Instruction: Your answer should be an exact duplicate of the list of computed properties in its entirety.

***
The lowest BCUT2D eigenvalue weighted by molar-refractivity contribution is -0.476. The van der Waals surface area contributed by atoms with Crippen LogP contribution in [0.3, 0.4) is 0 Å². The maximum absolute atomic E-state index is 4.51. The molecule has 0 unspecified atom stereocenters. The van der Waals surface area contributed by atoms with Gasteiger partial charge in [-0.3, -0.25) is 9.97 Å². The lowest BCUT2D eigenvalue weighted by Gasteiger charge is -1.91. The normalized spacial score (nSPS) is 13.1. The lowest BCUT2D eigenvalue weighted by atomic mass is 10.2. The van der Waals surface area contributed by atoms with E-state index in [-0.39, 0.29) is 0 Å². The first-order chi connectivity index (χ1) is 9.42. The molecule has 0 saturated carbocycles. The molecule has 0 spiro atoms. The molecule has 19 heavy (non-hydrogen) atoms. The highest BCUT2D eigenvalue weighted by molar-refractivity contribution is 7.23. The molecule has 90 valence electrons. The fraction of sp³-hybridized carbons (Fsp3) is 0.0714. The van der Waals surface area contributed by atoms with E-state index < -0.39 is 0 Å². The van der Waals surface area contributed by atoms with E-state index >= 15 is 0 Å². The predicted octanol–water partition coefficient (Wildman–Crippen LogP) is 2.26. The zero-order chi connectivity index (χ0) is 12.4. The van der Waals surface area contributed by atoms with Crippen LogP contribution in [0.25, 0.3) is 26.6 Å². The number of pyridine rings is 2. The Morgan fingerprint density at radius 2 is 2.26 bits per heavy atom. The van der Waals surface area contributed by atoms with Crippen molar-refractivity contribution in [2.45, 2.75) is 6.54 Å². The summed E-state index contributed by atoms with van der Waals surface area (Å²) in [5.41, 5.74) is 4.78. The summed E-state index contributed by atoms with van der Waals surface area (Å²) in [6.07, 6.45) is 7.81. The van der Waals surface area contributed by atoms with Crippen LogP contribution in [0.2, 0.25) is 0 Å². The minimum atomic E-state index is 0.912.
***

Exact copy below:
The lowest BCUT2D eigenvalue weighted by molar-refractivity contribution is -0.476. The van der Waals surface area contributed by atoms with Crippen LogP contribution in [0.3, 0.4) is 0 Å². The maximum absolute atomic E-state index is 4.51. The molecule has 0 unspecified atom stereocenters. The van der Waals surface area contributed by atoms with Gasteiger partial charge in [-0.3, -0.25) is 9.97 Å². The lowest BCUT2D eigenvalue weighted by Gasteiger charge is -1.91. The normalized spacial score (nSPS) is 13.1. The lowest BCUT2D eigenvalue weighted by atomic mass is 10.2. The van der Waals surface area contributed by atoms with E-state index in [-0.39, 0.29) is 0 Å². The first-order chi connectivity index (χ1) is 9.42. The molecule has 0 saturated carbocycles. The molecule has 0 spiro atoms. The molecule has 19 heavy (non-hydrogen) atoms. The highest BCUT2D eigenvalue weighted by molar-refractivity contribution is 7.23. The molecule has 90 valence electrons. The fraction of sp³-hybridized carbons (Fsp3) is 0.0714. The van der Waals surface area contributed by atoms with E-state index < -0.39 is 0 Å². The van der Waals surface area contributed by atoms with E-state index >= 15 is 0 Å². The predicted octanol–water partition coefficient (Wildman–Crippen LogP) is 2.26. The zero-order chi connectivity index (χ0) is 12.4. The van der Waals surface area contributed by atoms with Crippen LogP contribution in [0.25, 0.3) is 26.6 Å². The number of pyridine rings is 2. The Morgan fingerprint density at radius 2 is 2.26 bits per heavy atom. The van der Waals surface area contributed by atoms with Crippen molar-refractivity contribution in [2.45, 2.75) is 6.54 Å². The summed E-state index contributed by atoms with van der Waals surface area (Å²) in [5.41, 5.74) is 4.78. The summed E-state index contributed by atoms with van der Waals surface area (Å²) in [6.07, 6.45) is 7.81. The van der Waals surface area contributed by atoms with Crippen LogP contribution in [0.2, 0.25) is 0 Å². The minimum atomic E-state index is 0.912.